"'Car Kebob" Artist Dies

Creator of the Spindle died of cancer

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    NEWSLETTERS

    TK
    Wikipedia
    Dustin Schuler has gone off to the great spindle in the sky.

    In 2008, thousands of Chicagoans mourned the loss of "the Spindle," a 50-foot-tall sculpture of skewered automobiles in Berwyn.

    Today, our hearts sigh once again. The Spindle's creator, Dustin Shuler, died of cancer Tuesday in his southern California home, reports the Sun-Times. He was 61 years old.

    Shuler's Spindle was installed in 1989 and featured in the 1992 film, Wayne's World. It also appeared in postcards, maps, and tourism brochures.

    As famous as the "eight car pile-up" was though, not everyone was fond of its quirkiness. Several Berwyn residents considered it an eyesore, and in 1990, the majority of them had voted for it to be removed.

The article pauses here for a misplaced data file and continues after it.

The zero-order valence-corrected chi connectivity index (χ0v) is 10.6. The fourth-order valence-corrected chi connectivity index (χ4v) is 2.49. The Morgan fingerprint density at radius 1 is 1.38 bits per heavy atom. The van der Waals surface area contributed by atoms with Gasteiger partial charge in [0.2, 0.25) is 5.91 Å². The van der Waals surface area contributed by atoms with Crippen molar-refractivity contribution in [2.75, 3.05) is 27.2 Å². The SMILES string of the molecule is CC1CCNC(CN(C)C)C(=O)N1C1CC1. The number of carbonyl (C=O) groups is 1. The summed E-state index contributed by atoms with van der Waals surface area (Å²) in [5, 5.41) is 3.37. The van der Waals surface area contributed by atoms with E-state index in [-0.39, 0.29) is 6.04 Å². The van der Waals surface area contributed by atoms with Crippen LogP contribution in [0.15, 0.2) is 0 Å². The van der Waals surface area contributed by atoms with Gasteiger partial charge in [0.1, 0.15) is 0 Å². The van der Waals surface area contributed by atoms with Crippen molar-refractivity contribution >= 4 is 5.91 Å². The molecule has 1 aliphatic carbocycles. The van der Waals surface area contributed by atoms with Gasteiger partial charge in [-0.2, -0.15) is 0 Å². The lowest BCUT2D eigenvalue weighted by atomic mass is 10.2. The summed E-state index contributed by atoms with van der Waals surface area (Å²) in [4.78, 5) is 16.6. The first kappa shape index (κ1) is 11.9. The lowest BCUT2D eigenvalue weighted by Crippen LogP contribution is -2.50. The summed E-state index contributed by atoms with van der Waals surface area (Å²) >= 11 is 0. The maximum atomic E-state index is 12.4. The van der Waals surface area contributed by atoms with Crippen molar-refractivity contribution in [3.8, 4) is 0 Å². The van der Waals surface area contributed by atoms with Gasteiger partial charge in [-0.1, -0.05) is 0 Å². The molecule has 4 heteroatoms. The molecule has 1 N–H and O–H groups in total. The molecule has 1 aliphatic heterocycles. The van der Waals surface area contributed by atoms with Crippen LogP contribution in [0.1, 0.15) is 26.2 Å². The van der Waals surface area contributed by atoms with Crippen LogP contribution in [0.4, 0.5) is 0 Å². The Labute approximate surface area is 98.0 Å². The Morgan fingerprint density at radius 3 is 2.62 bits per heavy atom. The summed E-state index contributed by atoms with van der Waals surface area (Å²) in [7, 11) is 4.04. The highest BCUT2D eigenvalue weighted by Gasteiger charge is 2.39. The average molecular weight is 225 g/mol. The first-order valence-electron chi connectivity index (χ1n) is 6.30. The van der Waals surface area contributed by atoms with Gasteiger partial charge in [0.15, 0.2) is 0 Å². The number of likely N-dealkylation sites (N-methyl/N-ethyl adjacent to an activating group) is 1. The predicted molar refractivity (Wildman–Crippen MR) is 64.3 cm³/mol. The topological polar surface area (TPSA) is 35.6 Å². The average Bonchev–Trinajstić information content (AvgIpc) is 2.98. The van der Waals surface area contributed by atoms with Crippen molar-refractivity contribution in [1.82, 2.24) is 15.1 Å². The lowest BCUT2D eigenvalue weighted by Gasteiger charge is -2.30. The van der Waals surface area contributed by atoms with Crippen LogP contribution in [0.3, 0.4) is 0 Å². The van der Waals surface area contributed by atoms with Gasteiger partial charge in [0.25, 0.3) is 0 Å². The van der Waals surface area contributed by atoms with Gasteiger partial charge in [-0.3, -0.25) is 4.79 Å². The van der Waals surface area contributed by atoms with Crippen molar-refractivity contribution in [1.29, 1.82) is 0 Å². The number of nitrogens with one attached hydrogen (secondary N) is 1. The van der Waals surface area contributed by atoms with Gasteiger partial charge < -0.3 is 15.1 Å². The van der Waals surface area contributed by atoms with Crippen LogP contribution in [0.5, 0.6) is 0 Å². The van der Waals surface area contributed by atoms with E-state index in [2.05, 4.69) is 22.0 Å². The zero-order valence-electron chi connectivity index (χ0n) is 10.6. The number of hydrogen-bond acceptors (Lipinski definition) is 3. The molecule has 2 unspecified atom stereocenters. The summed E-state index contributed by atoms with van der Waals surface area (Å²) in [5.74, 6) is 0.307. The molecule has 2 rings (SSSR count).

After receiving no bids on its eBay auction, the sculpture was disassembled on May 2, 2008 to make way for the shopping center's new Walgreens pharmacy.

    The Spindle wasn't Shuler's only big artwork, though. In 1982, he made "Pinned Butterfly," a Cessna 150 aircraft that was pinned to a Los Angeles four-story brick building with a large steel nail. And in Sarasota, Florida, in 2008, he created "Dance," featuring 12 cars in a circle, their front ends pointed skyward.

    Still, it was the Spindle that received worldwide attention, and it will likely be the work that Shuler is most remembered for.

    Matt Bartosik is a Chicago native and a social media sovereign.

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